It's official, one million people now call Montana's Big Sky Country home announced Governor Brian Schweitzer today.
"Montana is starting the new year off with a bang," said Governor Brian Schweitzer. "People from all over the world recognize that Montana is the best place to start and grow a small business, raise a family and build a community."
Experts with the Census and Economic Information Center (CEIC) at the Montana Department of Commerce estimate Montana hit the one million resident mark sometime between November and December, 2011. The milestone was met based on analysis of growth trends between the 2000 and 2010 Decennial Census counts, recent population estimates from the US Census Bureau, and estimates from two other independent projection firms.
Montana's most recent Census "snapshot" taken on April 1, 2010, placed the number of Montana residents at 989,415. In comparison, the 2000 Census counted the number of Montana residents at 903,773. That's an increase of 85,642 residents.
The census is taken every ten years and is a count of everyone residing in the United States: in all 50 states, the District of Columbia, Puerto Rico and the Island Areas. This includes people of all ages, races, ethnic groups, citizens and non-citizens. People should be counted where they live and sleep most of the year. Hitting a million does not have a significant impact for Montana for funding or other programs other that the psychological aspect. Census estimates show six states (Alaska, Delaware, North Dakota, South Dakota, Vermont, Wyoming )and the District of Columbia are likely still under the one million population mark.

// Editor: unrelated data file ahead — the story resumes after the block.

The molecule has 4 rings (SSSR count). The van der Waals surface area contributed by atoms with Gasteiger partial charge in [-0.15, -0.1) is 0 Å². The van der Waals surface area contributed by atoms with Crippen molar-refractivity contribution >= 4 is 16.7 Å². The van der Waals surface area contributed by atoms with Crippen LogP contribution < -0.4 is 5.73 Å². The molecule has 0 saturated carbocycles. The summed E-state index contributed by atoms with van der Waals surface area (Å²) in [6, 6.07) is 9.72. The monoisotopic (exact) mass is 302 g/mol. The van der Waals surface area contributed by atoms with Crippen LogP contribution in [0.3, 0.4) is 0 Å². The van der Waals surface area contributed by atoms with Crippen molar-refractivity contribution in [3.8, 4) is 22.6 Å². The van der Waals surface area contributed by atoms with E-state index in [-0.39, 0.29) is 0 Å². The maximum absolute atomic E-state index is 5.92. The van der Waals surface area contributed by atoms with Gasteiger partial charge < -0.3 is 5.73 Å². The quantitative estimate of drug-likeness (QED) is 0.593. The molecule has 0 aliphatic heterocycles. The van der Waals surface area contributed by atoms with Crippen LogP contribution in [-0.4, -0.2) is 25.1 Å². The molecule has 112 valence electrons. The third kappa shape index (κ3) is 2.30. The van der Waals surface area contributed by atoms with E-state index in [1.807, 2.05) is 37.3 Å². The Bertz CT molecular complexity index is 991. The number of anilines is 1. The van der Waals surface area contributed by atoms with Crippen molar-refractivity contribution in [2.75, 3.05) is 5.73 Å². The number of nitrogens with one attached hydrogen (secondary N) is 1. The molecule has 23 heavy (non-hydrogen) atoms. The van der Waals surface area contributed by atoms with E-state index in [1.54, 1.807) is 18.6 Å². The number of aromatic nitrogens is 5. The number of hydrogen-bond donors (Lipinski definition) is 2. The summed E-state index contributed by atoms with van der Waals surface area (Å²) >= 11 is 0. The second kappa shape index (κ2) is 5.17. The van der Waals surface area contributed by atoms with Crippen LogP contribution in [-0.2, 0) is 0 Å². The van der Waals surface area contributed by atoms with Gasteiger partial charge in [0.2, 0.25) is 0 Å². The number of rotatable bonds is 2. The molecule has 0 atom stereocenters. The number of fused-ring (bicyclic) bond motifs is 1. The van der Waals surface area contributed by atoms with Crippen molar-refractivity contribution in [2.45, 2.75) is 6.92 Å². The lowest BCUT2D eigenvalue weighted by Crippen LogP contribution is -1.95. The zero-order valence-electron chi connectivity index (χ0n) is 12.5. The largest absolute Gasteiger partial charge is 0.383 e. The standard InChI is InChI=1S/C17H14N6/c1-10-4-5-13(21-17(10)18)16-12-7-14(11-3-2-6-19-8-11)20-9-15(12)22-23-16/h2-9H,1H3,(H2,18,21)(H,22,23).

Census data shows the rate at which Montana's population grew was faster during the middle of the last decade but has slowed in recent years.
The Census and Economic Information Center (CEIC), in the Montana Department of Commerce, is Montana's lead agency in the U.S. Census Bureau's State Data Center (SDC) Program. Since 1979, CEIC has provided training and technical assistance in accessing and using Census data for research, administration, planning, and decision making by the government, the business community, university researchers, and other interested data users.